Christian Talley, from Chattanooga, TN, is a Senior in the College of Arts and Sciences. He is majoring in History and is writing a thesis for the History Honors Program. His research concerns United States-China trade relations in the 1970s. Additionally, he is an editor for the Vanderbilt Historical Review, the president of Phi Alpha Theta, a 2015 Presidential Fellow at the Center for the Study of the Presidency and Congress, and a brother of Phi Gamma Delta.
A spate of recent tragedies and controversies has reignited the already perennial American gun control debate. On January 20th, a student was shot at Widener University and remains in “critical but stable condition.” On January 21st, a 23-year-old Purdue University student allegedly shot and killed an undergraduate teacher’s assistant named Andrew Bolt. And gun manufacturers Smith & Wesson and Ruger have recently withdrawn sales from California over their refusal to microstamp their firearms.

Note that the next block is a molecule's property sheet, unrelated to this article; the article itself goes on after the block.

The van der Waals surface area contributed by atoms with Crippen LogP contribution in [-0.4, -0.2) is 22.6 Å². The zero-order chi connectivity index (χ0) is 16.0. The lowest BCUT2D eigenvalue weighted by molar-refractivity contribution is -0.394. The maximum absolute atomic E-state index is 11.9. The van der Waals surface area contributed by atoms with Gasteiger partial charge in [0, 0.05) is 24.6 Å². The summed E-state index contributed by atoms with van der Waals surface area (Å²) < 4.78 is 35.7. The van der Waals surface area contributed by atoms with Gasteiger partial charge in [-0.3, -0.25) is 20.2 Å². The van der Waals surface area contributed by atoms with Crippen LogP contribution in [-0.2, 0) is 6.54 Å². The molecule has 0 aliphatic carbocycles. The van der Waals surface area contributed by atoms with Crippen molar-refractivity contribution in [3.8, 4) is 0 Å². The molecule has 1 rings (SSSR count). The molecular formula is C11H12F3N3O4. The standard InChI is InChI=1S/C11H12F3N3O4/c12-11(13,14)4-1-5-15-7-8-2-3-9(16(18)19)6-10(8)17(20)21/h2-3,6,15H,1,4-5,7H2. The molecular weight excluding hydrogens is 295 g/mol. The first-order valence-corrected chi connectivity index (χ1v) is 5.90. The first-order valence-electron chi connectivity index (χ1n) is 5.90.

On the eve of Barack Obama’s State of the Union Address, the nation thus finds itself in a similar situation regarding gun violence as it did a year ago. In 2013, in the wake of the Newtown and Aurora shootings, Obama suggested “tough new laws to prevent anyone from buying guns for resale to criminals.” As Congress then failed to produce a serious gun control measure, gun control will likely be a recycled topic in Obama’s 2014 Address.
This article will demonstrate two ironies of the American gun control debate. The first is that the empirical case for gun control, despite the fervent rhetoric of gun control advocates, is lacking. According to the Uniform Crime Reports of the FBI, murders by firearm in the United States are on a downward trend. From 2007 – 2011, murders committed with handguns dropped 15.6%, with rifles by 28.7%, and with shotguns by 22.1%. Despite the perception of gun violence spiraling out of control, the United States is a significantly less violent society than it was twenty years ago. According to the Uniform Crime Reports, the murder rate in the United States in 1992 was 9.3/100,000. In 2011, the murder rate had declined by 49% to 4.7/100,000. In the same period, the overall violent crime rate dropped 37%.